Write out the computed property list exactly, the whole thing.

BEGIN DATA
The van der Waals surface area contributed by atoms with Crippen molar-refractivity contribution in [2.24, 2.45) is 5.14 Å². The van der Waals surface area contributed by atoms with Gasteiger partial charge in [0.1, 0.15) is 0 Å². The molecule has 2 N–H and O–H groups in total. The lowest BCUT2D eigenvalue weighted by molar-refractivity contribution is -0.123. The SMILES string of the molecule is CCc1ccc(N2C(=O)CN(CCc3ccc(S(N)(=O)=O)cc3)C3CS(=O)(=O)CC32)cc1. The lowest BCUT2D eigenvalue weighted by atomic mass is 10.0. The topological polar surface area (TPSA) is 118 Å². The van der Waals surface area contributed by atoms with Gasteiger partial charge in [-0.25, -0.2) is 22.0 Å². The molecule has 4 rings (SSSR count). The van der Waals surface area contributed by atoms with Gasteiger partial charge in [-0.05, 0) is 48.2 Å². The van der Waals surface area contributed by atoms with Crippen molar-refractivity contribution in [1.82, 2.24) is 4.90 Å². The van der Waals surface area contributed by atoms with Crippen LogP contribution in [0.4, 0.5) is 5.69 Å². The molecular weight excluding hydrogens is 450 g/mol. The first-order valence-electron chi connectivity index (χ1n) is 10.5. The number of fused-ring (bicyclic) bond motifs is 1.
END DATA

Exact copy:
The van der Waals surface area contributed by atoms with Crippen molar-refractivity contribution in [2.24, 2.45) is 5.14 Å². The van der Waals surface area contributed by atoms with Gasteiger partial charge in [0.1, 0.15) is 0 Å². The molecule has 2 N–H and O–H groups in total. The lowest BCUT2D eigenvalue weighted by molar-refractivity contribution is -0.123. The SMILES string of the molecule is CCc1ccc(N2C(=O)CN(CCc3ccc(S(N)(=O)=O)cc3)C3CS(=O)(=O)CC32)cc1. The lowest BCUT2D eigenvalue weighted by atomic mass is 10.0. The topological polar surface area (TPSA) is 118 Å². The van der Waals surface area contributed by atoms with Gasteiger partial charge in [-0.25, -0.2) is 22.0 Å². The molecule has 4 rings (SSSR count). The van der Waals surface area contributed by atoms with Gasteiger partial charge in [-0.05, 0) is 48.2 Å². The van der Waals surface area contributed by atoms with Crippen molar-refractivity contribution in [1.82, 2.24) is 4.90 Å². The van der Waals surface area contributed by atoms with Crippen LogP contribution in [0.4, 0.5) is 5.69 Å². The molecular weight excluding hydrogens is 450 g/mol. The first-order valence-electron chi connectivity index (χ1n) is 10.5. The number of fused-ring (bicyclic) bond motifs is 1.